The protectionist policy of the state is the use of trade policy to limit the international trade and achieve some economic, social or politic effects.
The implements of protectionist trade policy
Economic protectionism include following government actions:
- high tariffs for imported goods,
- the policy which prefers national goods in spite of the fact that foreign products are cheaper,
- export credits with lower interest rates.
Economic goals of protectionist policy
Protectionism trade policies meet following state goals:
- supporting the national producers (production grows), give up import entirely and maximize the national income, however this argument is not correct. Import can also enlarge GDP, because it ensures investments and for that reason "self-sufficient" countries such as Cuba and Northern Korea belong to the poorest countries of the world,
- the protection of new industry sector (infant industry) - temporary protection can help, when some of the branches are not ready for international competitiveness. Opponents of this argument suggest, that there are no rational proofs, that such firms enlarge their competitiveness and they only get used to state help. The question which sectors will be protected is also a big problem.
Secondary goals of state protectionist policy
- the safety of state - the smaller participation of foreign supply in basic sector (energy, fuel, arms industry or delivery of food) the bigger safety in case of conflict or the war,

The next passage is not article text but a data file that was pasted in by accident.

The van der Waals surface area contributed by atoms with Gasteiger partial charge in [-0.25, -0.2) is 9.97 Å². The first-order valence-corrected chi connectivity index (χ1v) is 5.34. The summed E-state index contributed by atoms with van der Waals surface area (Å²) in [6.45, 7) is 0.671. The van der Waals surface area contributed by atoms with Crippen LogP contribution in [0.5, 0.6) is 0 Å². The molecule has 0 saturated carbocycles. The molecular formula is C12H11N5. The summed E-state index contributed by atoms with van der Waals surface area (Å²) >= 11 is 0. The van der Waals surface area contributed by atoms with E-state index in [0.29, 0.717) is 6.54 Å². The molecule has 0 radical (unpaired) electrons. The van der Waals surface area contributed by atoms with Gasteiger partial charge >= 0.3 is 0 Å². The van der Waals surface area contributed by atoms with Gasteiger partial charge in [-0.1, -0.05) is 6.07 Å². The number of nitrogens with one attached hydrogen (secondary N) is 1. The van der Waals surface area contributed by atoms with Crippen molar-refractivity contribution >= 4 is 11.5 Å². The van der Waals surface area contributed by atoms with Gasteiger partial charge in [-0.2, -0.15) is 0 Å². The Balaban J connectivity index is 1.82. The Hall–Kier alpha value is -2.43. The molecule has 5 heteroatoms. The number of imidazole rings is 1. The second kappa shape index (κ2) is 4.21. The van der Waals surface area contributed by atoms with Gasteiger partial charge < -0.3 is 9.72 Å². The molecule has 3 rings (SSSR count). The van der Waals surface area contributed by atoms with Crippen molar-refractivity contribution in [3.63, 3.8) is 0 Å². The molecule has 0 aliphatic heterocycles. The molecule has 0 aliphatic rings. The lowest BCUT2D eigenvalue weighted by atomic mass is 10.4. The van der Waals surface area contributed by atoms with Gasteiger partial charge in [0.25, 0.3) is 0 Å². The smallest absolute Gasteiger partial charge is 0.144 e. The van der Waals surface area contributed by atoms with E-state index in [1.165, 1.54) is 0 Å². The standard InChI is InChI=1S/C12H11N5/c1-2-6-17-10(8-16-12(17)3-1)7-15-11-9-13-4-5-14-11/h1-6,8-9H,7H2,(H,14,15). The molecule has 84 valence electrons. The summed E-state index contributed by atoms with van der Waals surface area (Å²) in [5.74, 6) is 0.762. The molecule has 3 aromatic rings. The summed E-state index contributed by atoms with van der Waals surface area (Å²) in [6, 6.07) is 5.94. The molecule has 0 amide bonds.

- social aspects - some of the developed countries protect their laborious sectors before much more competitive foreign producers,
- cultural aspects - for example the protection of Polish agriculture (the family agricultural farms are part of Polish tradition) or German wine producers who are part of folklore in their country.
- Blonigen, B. A., & Feenstra, R. C. (1997). Protectionist threats and foreign direct investment. In The effects of US trade protection and promotion policies (p. 55-80). University of Chicago Press.
- Corden, W. M. (1997). Trade policy and economic welfare. OUP Catalogue.
- Krueger, A. O. (1993). Free trade agreements as protectionist devices: Rules of origin (No. w4352). National Bureau of Economic Research.
Author: Alicja Walusiak